9. You receive a small undisputed payment for damages, then a series of additional checks for “additional previously unnoticed damages” (each check acting as a concession that their previous payment was wrong); and
  10. You receive a series of letters from carrier that continue to add new excuses for denial or underpayment.

[vc_column_text]If you are seeing one or some of these flags, you may want to consider bringing someone to your corner. We’ve found that when the insurance company lawyers realize that they are dealing with a lawyer on the other side – it is not uncommon that sunlight and bluebirds are the result. The key is getting a fair result as quickly as possible so you can move on with your life.

Here are just a few examples of homeowners and business owners obtaining good results after bringing an advocate to the table on their behalf:

When one family-owned restaurant lost its entire business to a fire, the tragedy was compounded when their carrier informed them that their coverage was deemed deficient and offered the family zero dollars. The family attempted to remedy the situation themselves with little success — and compared the legal hurdles to brick walls as opposed to speed bumps. However, when the family retained counsel, the issue was resolved in a matter of weeks. The end result? A $225,000 settlement. Happy day.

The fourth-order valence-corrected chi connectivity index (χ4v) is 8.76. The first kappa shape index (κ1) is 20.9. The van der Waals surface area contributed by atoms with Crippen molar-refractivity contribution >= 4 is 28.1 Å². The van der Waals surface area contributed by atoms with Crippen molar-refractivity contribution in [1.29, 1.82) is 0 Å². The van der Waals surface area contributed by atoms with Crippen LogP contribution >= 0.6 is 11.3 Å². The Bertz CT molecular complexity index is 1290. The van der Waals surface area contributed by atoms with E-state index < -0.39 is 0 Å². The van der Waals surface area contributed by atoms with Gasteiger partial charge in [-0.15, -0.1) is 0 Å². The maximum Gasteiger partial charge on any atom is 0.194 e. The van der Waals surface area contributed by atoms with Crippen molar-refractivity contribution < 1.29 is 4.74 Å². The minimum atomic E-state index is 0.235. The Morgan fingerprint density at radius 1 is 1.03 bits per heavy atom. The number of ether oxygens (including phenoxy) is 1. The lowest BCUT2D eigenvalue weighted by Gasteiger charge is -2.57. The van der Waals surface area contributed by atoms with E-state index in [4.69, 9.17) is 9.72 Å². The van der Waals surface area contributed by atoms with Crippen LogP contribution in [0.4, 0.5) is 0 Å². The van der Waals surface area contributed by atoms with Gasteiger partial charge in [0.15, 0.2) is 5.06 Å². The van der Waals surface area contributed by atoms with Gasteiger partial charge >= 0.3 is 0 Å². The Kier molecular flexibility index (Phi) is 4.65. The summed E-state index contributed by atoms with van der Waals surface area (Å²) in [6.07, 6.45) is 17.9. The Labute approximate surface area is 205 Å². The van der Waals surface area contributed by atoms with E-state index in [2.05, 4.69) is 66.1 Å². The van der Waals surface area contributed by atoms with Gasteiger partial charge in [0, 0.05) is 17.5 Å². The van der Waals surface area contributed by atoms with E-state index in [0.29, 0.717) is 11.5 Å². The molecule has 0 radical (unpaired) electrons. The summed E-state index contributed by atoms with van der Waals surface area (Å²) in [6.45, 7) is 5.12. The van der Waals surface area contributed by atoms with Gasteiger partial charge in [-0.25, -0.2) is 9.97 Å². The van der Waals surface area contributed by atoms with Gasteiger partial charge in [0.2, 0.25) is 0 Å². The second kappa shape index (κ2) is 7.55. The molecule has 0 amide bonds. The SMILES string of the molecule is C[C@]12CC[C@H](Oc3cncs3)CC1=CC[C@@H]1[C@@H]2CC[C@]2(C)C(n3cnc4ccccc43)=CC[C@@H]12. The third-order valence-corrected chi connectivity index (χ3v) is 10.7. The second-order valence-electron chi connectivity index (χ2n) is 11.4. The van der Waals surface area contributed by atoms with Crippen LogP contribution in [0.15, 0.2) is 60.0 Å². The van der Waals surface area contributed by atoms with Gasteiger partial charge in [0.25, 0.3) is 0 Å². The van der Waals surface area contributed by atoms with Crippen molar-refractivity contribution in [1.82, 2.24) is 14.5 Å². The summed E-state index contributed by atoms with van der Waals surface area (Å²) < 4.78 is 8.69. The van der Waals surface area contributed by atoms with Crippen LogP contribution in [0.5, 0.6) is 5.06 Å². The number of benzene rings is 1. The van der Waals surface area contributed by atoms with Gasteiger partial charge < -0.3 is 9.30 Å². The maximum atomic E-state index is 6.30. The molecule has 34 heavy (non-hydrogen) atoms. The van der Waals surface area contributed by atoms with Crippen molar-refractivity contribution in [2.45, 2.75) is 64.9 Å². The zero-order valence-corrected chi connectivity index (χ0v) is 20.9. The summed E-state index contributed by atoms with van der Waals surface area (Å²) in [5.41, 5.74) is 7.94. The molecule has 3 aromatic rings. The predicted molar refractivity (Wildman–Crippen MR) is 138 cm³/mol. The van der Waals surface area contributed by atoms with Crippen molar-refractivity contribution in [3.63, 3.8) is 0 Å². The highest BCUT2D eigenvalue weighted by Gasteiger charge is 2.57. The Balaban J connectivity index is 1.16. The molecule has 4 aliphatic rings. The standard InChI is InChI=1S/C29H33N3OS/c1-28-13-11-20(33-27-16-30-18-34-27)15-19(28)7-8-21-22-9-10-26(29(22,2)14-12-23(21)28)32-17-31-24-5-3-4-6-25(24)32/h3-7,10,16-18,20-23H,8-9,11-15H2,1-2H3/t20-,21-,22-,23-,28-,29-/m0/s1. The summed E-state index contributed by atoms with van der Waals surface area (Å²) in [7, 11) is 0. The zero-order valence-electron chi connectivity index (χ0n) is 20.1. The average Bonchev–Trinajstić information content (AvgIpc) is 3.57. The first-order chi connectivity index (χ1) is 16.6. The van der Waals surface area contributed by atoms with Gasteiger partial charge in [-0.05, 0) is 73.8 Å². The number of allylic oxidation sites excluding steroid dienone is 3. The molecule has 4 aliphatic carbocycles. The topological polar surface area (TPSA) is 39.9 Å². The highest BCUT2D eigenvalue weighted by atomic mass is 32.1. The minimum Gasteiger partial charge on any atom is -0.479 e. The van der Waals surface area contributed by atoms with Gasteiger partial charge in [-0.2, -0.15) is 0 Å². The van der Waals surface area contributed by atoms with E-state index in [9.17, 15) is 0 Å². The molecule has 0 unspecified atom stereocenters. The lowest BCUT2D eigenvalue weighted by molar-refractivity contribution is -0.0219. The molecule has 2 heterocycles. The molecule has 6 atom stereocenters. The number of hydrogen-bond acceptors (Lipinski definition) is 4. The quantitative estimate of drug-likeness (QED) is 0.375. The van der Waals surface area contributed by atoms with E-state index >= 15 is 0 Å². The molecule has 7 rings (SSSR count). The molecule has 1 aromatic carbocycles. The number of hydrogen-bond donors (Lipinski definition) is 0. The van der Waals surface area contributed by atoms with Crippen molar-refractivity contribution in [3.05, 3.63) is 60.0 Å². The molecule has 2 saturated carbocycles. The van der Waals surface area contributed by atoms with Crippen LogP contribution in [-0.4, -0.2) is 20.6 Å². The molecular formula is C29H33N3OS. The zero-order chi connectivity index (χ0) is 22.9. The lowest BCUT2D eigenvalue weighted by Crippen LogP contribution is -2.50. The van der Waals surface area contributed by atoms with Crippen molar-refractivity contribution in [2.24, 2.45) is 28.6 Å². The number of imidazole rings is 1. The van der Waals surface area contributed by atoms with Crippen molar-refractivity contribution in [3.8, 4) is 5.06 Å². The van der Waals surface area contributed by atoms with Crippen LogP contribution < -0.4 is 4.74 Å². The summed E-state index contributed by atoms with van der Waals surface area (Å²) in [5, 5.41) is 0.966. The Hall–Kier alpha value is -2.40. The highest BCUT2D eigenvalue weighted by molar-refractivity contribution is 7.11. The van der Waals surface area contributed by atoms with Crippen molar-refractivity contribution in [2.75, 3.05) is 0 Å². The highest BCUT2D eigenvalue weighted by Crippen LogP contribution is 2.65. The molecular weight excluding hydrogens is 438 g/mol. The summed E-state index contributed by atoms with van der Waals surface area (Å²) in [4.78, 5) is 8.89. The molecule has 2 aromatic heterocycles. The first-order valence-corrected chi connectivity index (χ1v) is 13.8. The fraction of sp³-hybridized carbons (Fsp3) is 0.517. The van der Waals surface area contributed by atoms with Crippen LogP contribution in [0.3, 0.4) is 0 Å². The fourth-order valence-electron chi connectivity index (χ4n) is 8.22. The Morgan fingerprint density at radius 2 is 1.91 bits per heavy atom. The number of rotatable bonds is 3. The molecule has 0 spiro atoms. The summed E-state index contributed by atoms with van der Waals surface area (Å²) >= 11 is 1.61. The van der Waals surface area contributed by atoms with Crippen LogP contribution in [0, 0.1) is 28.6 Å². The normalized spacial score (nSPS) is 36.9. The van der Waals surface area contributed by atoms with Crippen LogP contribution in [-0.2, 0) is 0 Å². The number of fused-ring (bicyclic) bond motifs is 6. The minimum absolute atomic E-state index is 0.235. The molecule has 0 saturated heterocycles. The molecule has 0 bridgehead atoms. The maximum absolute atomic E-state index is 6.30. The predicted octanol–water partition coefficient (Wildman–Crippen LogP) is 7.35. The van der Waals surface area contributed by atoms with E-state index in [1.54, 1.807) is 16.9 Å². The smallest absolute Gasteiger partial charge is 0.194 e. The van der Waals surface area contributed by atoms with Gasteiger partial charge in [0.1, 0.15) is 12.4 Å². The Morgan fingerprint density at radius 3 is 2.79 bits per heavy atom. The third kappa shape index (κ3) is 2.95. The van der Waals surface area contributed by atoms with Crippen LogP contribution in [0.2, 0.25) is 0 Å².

In another situation, a married couple had suffered storm-related losses when the tile roof on their family residence was severely damaged. The insurance provider again offered zero dollars to the homeowners. The couple had attempted to take on their insurance carrier for a year and a half before bringing on an attorney. It turned out to be the right choice, as the family wound up with a $160,000 offer from the provider in record time.

When disaster strikes, it’s always preferable when an insurance provider does what is expected of them. However, that isn’t always the case, and going toe-to-toe with an insurance company can be a daunting task. The key to sunlight and bluebirds? Ensuring that your interests are adequately represented.[/vc_column_text][/vc_column][/vc_row][vc_section][vc_row][vc_column][vc_separator][/vc_column][/vc_row][vc_row css_animation=”fadeInRight”][vc_column][vc_custom_heading text=”About the Author” use_theme_fonts=”yes” css=”.vc_custom_1621268389440{margin-bottom: 20px !important;}” el_class=”alt-h1″][/vc_column][vc_column width=”1/4″][vc_single_image image=”19004″][/vc_column][vc_column width=”3/4″][vc_column_text]Dean Zerbe is alliantgroup’s National Managing Director based in the firm’s Washington, D.C. office. Prior to joining alliantgroup, Zerbe was Senior Counsel and Tax Counsel to the U.S. Senate Committee on Finance. He worked closely with then-Chairman of the Finance Committee, Senator Charles Grassley, on tax legislation. During his tenure on the Finance Committee, Zerbe was intimately involved with nearly every major piece of tax legislation that was signed into law, including the 2001 and 2003 tax reconciliation bills, the JOBS bill in 2004 (corporate tax reform) and the Pension Protection Act.[/vc_column_text][/vc_column][/vc_row][vc_row][vc_column][vc_separator][/vc_column][/vc_row][/vc_section][vc_row][vc_column][vc_row_inner][vc_column_inner]